We all want to raise successful children who have a high sense of self-worth and love themselves and their lives. We also know that to do this, we need to watch what we say to them – not to label them or call them names, not to consciously put them down or compare them to other kids or their siblings, and to make a habit of praising their efforts and recognising their strengths. But have you ever thought about the underlying messages that your children pick up from the things you’re unconsciously doing or saying?
We experienced this with my daughter one weekend when we were away with friends. She approached my husband and asked him, “Daddy, why do you love those people more than me?” He was, of course, shocked and said that of course he didn’t, to which she replied, “Then why do you spend all your time with them?”
Children are making all sorts of assumptions based on our behavior, and these hidden messages that you don’t know you’re giving off directly affect their sense of self-worth, confidence and later success in life.
Imagine that you are in a restaurant with your little one and he blows bubbles in his milkshake (as all children do) a little too hard, spilling it all over the table and your new bag. As you freak out – “Arrrgh, what a mess, you’ve ruined my new bag, why did you have to do that?!”, could there possibly be a hidden message that the bag is more important than him? Or that it’s not ok to make mistakes?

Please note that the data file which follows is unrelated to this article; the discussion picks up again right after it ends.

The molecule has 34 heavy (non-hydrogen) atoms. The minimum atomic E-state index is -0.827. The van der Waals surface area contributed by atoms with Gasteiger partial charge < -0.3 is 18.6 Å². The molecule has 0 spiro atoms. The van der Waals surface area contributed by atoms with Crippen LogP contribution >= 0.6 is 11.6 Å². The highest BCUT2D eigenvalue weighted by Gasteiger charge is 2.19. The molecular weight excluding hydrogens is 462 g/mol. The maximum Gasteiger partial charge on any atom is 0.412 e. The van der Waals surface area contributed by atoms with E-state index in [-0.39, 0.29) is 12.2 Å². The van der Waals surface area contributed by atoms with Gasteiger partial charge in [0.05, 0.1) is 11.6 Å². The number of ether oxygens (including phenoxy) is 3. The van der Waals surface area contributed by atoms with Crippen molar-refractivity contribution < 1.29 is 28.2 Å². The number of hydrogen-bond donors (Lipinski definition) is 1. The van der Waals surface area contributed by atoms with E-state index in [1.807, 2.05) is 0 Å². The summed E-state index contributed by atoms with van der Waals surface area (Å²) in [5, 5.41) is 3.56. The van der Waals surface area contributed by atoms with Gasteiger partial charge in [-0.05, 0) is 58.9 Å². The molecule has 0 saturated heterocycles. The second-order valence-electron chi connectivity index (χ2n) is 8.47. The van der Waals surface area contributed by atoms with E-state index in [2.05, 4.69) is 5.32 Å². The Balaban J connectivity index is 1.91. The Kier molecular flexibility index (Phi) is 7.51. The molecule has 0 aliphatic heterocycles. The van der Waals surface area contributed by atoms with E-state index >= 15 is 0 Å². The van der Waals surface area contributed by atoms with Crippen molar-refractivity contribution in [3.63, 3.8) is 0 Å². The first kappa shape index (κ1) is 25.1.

Do we really want our kids growing up afraid to make mistakes? Isn’t fearlessness and the ability to take action and recover quickly from mistakes the mark of a successful person? And aren’t people ALWAYS more important than things?
Or perhaps imagine yourself on the phone to your service provider for a neverending issue that you’re having with your Internet connection. As you scream and shout and generally lose the plot, what do you think your child is learning about the worth of other people? About how to handle challenging situations? About what constitutes something worth getting worked up about? About our ability as human beings to remain peaceful within regardless of what is going on around us?
How you spend your time, your reactions to little daily occurrences, how you navigate your relationships – these are the things that your children are watching and learning from, not the things that you consciously lecture them about over dinner. What are they learning from you? You’ll be surprised how much they pick up on – even when you think they’re not watching or listening. Little sponges, remember.
So it’s not just about the things that you consciously say to your children, but also what you say to and about yourself and to other people in their presence. We need to be very self-aware if we are to raise kids with a strong sense of self-worth. The best way to do this is to work on yourself – make a plan to deal with your stress levels, let go of your past, and heal your old wounds. Our unconscious behavior needs to be in alignment with what we consciously want for our kids. So when we raise ourselves successfully we have a much higher chance of raising successful children!